We were Facebook friends as a result of that, and I’d sort of watched you with interest thereafter. Endless posts about writing and poetry and slams and writing and editing and sitting on your front porch and writing some more. Something in my head is also telling me you went running a lot, but I might be imagining that; it might just be a figment of this image I have in my head about you being this super driven, super dedicated person. Also, I feel like there was a dog.
Haha, that all sounds about right. When my poem appeared in the Ivory Tower I had been clean and sober for about 6 months. Poetry is what I chose to be my new addiction. It sounds cliche, but that’s the natural way of it. Every addict replaces their drug or drink with something else, sometimes destructive things like gambling or unhealthy relationships, or sometimes healthier, like exercise or art. I picked poetry.
I don’t think I was running at that point; I had sustained a lot of injuries over the years from sports and from using, but the image of me running is an accurate one, I suppose. I’m hyperactive and always moving. I hate sleep. It’s boring. The only time I can sit still is when I write or read. I’ve lost some friends over the years as a result of my work ethic, not because of resentment but because I faded away into my work. The friends who I kept were artists too or at least understood the grind; they understood that sometimes I wouldn’t respond to anyone for days on end because I was writing or walking or biking around Minneapolis at two in the morning just thinking. I put 100% of myself into what I do (so long as I enjoy it; I never put more than 20% into a chemistry or math class). Part of that comes from a background as an athlete and also an alcoholic. It’s all or nothing.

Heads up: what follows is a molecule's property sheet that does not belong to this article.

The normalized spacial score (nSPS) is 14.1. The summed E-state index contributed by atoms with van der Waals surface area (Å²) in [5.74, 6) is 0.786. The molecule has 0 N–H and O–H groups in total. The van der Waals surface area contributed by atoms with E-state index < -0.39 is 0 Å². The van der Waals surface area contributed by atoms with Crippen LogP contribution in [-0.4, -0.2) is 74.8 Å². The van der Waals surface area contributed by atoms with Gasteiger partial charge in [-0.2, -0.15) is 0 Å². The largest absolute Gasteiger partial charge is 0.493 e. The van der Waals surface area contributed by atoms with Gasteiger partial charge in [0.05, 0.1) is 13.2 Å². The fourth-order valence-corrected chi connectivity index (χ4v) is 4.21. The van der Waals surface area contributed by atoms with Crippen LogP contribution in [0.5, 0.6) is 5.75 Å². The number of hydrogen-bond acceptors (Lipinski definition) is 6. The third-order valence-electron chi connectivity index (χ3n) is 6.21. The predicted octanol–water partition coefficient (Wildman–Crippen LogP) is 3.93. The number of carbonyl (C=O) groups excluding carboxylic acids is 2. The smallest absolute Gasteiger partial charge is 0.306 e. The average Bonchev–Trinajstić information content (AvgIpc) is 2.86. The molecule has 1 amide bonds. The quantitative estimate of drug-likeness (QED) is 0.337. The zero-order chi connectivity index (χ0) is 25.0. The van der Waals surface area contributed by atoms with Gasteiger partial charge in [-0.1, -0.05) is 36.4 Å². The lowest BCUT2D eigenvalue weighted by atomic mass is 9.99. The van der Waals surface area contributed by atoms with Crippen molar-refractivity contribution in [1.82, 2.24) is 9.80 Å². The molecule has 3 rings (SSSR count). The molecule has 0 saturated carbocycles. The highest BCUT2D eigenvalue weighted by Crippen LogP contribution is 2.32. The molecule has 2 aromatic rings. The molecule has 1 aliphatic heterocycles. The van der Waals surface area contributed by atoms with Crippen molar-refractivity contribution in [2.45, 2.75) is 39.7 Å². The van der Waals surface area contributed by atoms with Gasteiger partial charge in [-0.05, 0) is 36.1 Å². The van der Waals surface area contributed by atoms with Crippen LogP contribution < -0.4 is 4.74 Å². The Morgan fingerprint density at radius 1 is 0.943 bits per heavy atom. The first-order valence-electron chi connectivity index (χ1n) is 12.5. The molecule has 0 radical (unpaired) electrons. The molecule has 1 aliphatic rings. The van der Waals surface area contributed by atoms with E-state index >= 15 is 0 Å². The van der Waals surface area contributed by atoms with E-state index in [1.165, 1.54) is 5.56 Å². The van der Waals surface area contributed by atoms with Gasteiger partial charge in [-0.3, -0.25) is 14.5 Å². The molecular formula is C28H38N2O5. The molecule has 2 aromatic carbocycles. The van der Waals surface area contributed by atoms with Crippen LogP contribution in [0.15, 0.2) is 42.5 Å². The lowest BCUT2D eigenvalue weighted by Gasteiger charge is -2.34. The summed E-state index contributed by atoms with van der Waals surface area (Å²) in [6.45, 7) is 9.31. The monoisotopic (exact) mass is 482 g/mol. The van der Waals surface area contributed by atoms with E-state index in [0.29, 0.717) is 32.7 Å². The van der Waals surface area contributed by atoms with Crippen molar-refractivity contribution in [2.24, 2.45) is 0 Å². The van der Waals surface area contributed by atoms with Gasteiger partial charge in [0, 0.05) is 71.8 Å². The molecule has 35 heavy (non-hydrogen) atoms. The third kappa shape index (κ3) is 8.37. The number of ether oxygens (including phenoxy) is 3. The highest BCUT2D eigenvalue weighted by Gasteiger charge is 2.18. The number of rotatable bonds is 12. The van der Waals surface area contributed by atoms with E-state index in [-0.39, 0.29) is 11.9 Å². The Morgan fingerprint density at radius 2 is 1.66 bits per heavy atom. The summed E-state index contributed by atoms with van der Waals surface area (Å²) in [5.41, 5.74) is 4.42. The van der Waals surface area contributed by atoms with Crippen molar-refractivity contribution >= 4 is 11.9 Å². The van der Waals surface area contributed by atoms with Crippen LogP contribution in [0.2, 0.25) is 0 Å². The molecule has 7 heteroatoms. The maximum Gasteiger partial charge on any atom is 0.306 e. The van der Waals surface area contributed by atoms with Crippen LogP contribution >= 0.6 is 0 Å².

You stood out among my classmates/colleagues/cohort, as I was much older than all of you, but you and your poems seemed unusually mature.
Well thank you! I think going through intense things in life makes you grow up faster. I had a lot of people close to me pass away when I was young, and I struggled with bad anxiety, depression, insomnia, ADHD, and addiction at a young age. The stuff makes you grow up quickly in some ways. In some ways, I’m still a kid–a 16 year-old in a 24 year-old’s body. I don’t reply to emails much; I shred bank statements without reading them. I’ve been working taxable jobs since I was 17 but only started paying taxes last year (I’m 24 now), and I’m incapable of using a calendar and thus incapable of being on time, but because of what I have been through, I think I have a good understanding of the world and of life and of people and ultimately understand that emails, bank statements, taxes, and calendars aren’t actually that important. There’s no humanity in them.